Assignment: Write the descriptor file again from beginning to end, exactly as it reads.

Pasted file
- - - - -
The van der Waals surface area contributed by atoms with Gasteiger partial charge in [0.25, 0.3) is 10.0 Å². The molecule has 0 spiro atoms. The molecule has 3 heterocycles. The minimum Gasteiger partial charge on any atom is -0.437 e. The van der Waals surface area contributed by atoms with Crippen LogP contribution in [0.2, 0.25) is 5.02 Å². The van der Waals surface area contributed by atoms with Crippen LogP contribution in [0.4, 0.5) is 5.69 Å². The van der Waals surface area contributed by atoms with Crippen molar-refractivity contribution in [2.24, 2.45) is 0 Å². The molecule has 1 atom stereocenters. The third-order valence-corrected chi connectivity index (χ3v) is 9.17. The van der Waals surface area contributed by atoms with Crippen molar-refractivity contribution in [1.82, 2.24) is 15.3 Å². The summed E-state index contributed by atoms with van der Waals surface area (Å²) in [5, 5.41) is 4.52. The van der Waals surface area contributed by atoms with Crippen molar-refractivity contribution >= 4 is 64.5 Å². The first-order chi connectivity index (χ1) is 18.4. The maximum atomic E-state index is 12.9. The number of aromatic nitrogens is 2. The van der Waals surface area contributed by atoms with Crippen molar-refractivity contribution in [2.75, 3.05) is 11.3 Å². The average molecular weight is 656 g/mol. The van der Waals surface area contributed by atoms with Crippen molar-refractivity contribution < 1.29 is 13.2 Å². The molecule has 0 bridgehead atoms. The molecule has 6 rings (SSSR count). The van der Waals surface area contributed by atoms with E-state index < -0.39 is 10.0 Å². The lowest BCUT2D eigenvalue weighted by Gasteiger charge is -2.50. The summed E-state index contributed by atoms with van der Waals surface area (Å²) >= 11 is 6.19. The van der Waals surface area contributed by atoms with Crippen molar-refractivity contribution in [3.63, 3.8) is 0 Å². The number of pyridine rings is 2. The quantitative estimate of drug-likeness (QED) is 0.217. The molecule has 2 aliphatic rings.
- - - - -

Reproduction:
The van der Waals surface area contributed by atoms with Gasteiger partial charge in [0.25, 0.3) is 10.0 Å². The molecule has 0 spiro atoms. The molecule has 3 heterocycles. The minimum Gasteiger partial charge on any atom is -0.437 e. The van der Waals surface area contributed by atoms with Crippen LogP contribution in [0.2, 0.25) is 5.02 Å². The van der Waals surface area contributed by atoms with Crippen LogP contribution in [0.4, 0.5) is 5.69 Å². The van der Waals surface area contributed by atoms with Crippen molar-refractivity contribution in [2.24, 2.45) is 0 Å². The molecule has 1 atom stereocenters. The third-order valence-corrected chi connectivity index (χ3v) is 9.17. The van der Waals surface area contributed by atoms with Crippen molar-refractivity contribution in [1.82, 2.24) is 15.3 Å². The summed E-state index contributed by atoms with van der Waals surface area (Å²) in [5, 5.41) is 4.52. The van der Waals surface area contributed by atoms with Crippen molar-refractivity contribution >= 4 is 64.5 Å². The first-order chi connectivity index (χ1) is 18.4. The maximum atomic E-state index is 12.9. The number of aromatic nitrogens is 2. The van der Waals surface area contributed by atoms with Crippen molar-refractivity contribution in [2.75, 3.05) is 11.3 Å². The average molecular weight is 656 g/mol. The van der Waals surface area contributed by atoms with Crippen molar-refractivity contribution < 1.29 is 13.2 Å². The molecule has 0 bridgehead atoms. The molecule has 6 rings (SSSR count). The van der Waals surface area contributed by atoms with E-state index < -0.39 is 10.0 Å². The lowest BCUT2D eigenvalue weighted by Gasteiger charge is -2.50. The summed E-state index contributed by atoms with van der Waals surface area (Å²) >= 11 is 6.19. The van der Waals surface area contributed by atoms with Crippen molar-refractivity contribution in [3.63, 3.8) is 0 Å². The number of pyridine rings is 2. The quantitative estimate of drug-likeness (QED) is 0.217. The molecule has 2 aliphatic rings.